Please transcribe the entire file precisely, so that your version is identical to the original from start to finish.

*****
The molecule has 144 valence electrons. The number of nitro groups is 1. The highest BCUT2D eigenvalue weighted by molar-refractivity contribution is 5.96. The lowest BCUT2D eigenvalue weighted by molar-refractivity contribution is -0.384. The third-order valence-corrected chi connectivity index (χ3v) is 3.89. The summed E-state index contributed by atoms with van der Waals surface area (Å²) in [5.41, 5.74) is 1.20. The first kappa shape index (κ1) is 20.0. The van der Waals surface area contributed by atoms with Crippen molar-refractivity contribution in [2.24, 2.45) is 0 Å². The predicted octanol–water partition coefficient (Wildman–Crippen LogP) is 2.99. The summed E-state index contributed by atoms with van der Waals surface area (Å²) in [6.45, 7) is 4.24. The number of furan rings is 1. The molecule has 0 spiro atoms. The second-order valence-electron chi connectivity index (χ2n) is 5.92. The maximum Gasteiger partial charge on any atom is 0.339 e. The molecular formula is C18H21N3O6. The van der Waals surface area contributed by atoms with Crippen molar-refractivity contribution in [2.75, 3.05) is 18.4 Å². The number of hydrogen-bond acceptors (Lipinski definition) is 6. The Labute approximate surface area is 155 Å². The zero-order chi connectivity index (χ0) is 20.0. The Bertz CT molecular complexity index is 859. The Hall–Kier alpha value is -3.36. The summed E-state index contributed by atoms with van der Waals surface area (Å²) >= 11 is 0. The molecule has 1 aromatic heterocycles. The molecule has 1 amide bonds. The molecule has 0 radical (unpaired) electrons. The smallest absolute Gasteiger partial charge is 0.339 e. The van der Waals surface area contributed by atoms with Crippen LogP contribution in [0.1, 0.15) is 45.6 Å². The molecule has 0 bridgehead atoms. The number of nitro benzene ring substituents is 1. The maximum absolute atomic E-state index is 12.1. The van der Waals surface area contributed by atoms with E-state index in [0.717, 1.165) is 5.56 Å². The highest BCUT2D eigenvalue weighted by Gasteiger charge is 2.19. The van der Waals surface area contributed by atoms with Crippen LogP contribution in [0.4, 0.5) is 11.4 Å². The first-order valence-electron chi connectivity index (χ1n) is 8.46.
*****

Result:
The molecule has 144 valence electrons. The number of nitro groups is 1. The highest BCUT2D eigenvalue weighted by molar-refractivity contribution is 5.96. The lowest BCUT2D eigenvalue weighted by molar-refractivity contribution is -0.384. The third-order valence-corrected chi connectivity index (χ3v) is 3.89. The summed E-state index contributed by atoms with van der Waals surface area (Å²) in [5.41, 5.74) is 1.20. The first kappa shape index (κ1) is 20.0. The van der Waals surface area contributed by atoms with Crippen molar-refractivity contribution in [2.24, 2.45) is 0 Å². The predicted octanol–water partition coefficient (Wildman–Crippen LogP) is 2.99. The summed E-state index contributed by atoms with van der Waals surface area (Å²) in [6.45, 7) is 4.24. The number of furan rings is 1. The molecule has 0 spiro atoms. The second-order valence-electron chi connectivity index (χ2n) is 5.92. The maximum Gasteiger partial charge on any atom is 0.339 e. The molecular formula is C18H21N3O6. The van der Waals surface area contributed by atoms with Crippen molar-refractivity contribution in [2.75, 3.05) is 18.4 Å². The number of hydrogen-bond acceptors (Lipinski definition) is 6. The Labute approximate surface area is 155 Å². The zero-order chi connectivity index (χ0) is 20.0. The Bertz CT molecular complexity index is 859. The Hall–Kier alpha value is -3.36. The summed E-state index contributed by atoms with van der Waals surface area (Å²) >= 11 is 0. The molecule has 1 aromatic heterocycles. The molecule has 1 amide bonds. The molecule has 0 radical (unpaired) electrons. The smallest absolute Gasteiger partial charge is 0.339 e. The van der Waals surface area contributed by atoms with Crippen LogP contribution in [0.1, 0.15) is 45.6 Å². The molecule has 0 bridgehead atoms. The number of nitro benzene ring substituents is 1. The maximum absolute atomic E-state index is 12.1. The van der Waals surface area contributed by atoms with E-state index in [0.717, 1.165) is 5.56 Å². The highest BCUT2D eigenvalue weighted by Gasteiger charge is 2.19. The van der Waals surface area contributed by atoms with Crippen LogP contribution in [0.4, 0.5) is 11.4 Å². The first-order valence-electron chi connectivity index (χ1n) is 8.46.